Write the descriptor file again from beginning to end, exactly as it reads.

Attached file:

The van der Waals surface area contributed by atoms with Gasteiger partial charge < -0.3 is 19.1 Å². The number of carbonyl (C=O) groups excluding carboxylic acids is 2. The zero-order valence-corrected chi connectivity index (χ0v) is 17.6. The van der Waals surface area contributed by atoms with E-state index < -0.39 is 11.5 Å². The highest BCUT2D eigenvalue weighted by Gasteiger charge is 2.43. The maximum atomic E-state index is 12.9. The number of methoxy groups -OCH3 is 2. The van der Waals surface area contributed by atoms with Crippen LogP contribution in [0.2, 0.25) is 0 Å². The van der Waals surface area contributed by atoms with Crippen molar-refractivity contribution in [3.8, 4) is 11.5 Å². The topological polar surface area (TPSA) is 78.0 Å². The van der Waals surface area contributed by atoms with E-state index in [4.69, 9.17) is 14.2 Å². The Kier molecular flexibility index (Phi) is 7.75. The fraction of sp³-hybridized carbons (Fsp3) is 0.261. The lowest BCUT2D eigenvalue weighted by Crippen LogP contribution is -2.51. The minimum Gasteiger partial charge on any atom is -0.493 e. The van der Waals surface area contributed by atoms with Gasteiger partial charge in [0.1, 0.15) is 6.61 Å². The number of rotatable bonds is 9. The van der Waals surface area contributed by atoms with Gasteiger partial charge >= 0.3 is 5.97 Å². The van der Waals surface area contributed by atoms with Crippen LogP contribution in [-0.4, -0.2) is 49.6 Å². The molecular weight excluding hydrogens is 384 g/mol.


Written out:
The van der Waals surface area contributed by atoms with Gasteiger partial charge < -0.3 is 19.1 Å². The number of carbonyl (C=O) groups excluding carboxylic acids is 2. The zero-order valence-corrected chi connectivity index (χ0v) is 17.6. The van der Waals surface area contributed by atoms with E-state index < -0.39 is 11.5 Å². The highest BCUT2D eigenvalue weighted by Gasteiger charge is 2.43. The maximum atomic E-state index is 12.9. The number of methoxy groups -OCH3 is 2. The van der Waals surface area contributed by atoms with Crippen LogP contribution in [0.2, 0.25) is 0 Å². The van der Waals surface area contributed by atoms with Crippen molar-refractivity contribution in [3.8, 4) is 11.5 Å². The topological polar surface area (TPSA) is 78.0 Å². The van der Waals surface area contributed by atoms with E-state index in [4.69, 9.17) is 14.2 Å². The Kier molecular flexibility index (Phi) is 7.75. The fraction of sp³-hybridized carbons (Fsp3) is 0.261. The lowest BCUT2D eigenvalue weighted by Crippen LogP contribution is -2.51. The minimum Gasteiger partial charge on any atom is -0.493 e. The van der Waals surface area contributed by atoms with Gasteiger partial charge in [0.1, 0.15) is 6.61 Å². The number of rotatable bonds is 9. The van der Waals surface area contributed by atoms with Gasteiger partial charge >= 0.3 is 5.97 Å². The van der Waals surface area contributed by atoms with Crippen LogP contribution in [-0.4, -0.2) is 49.6 Å². The molecular weight excluding hydrogens is 384 g/mol.